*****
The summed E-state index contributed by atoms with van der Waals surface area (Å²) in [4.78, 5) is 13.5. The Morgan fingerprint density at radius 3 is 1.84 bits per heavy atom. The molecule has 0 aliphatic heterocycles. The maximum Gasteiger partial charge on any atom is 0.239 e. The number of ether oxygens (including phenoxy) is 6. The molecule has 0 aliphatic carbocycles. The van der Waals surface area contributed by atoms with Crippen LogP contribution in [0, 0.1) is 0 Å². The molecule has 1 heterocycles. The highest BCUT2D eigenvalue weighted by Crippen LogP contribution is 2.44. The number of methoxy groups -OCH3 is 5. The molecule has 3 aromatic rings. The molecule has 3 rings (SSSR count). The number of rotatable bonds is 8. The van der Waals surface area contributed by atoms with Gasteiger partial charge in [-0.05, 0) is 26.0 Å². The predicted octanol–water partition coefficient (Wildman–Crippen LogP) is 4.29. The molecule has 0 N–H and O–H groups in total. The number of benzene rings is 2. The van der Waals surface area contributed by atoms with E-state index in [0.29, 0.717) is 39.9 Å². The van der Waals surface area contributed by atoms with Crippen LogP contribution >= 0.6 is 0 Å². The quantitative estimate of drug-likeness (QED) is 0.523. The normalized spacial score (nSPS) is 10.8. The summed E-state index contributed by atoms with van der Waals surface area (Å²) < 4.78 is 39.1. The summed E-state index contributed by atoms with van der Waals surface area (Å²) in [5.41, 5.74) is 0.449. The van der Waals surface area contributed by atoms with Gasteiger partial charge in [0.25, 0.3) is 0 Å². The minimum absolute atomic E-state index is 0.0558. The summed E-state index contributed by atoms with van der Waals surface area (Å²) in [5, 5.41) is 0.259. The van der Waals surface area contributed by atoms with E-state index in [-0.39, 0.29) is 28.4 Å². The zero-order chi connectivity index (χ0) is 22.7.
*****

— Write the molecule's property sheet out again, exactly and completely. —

The summed E-state index contributed by atoms with van der Waals surface area (Å²) in [4.78, 5) is 13.5. The Morgan fingerprint density at radius 3 is 1.84 bits per heavy atom. The molecule has 0 aliphatic heterocycles. The maximum Gasteiger partial charge on any atom is 0.239 e. The number of ether oxygens (including phenoxy) is 6. The molecule has 0 aliphatic carbocycles. The van der Waals surface area contributed by atoms with Crippen LogP contribution in [0, 0.1) is 0 Å². The molecule has 1 heterocycles. The highest BCUT2D eigenvalue weighted by Crippen LogP contribution is 2.44. The number of methoxy groups -OCH3 is 5. The molecule has 3 aromatic rings. The molecule has 3 rings (SSSR count). The number of rotatable bonds is 8. The van der Waals surface area contributed by atoms with Gasteiger partial charge in [-0.05, 0) is 26.0 Å². The predicted octanol–water partition coefficient (Wildman–Crippen LogP) is 4.29. The molecule has 0 N–H and O–H groups in total. The number of benzene rings is 2. The van der Waals surface area contributed by atoms with E-state index in [0.29, 0.717) is 39.9 Å². The van der Waals surface area contributed by atoms with Crippen LogP contribution >= 0.6 is 0 Å². The quantitative estimate of drug-likeness (QED) is 0.523. The normalized spacial score (nSPS) is 10.8. The summed E-state index contributed by atoms with van der Waals surface area (Å²) < 4.78 is 39.1. The summed E-state index contributed by atoms with van der Waals surface area (Å²) in [5.41, 5.74) is 0.449. The van der Waals surface area contributed by atoms with Gasteiger partial charge in [0.25, 0.3) is 0 Å². The minimum absolute atomic E-state index is 0.0558. The summed E-state index contributed by atoms with van der Waals surface area (Å²) in [5, 5.41) is 0.259. The van der Waals surface area contributed by atoms with E-state index in [-0.39, 0.29) is 28.4 Å². The zero-order chi connectivity index (χ0) is 22.7.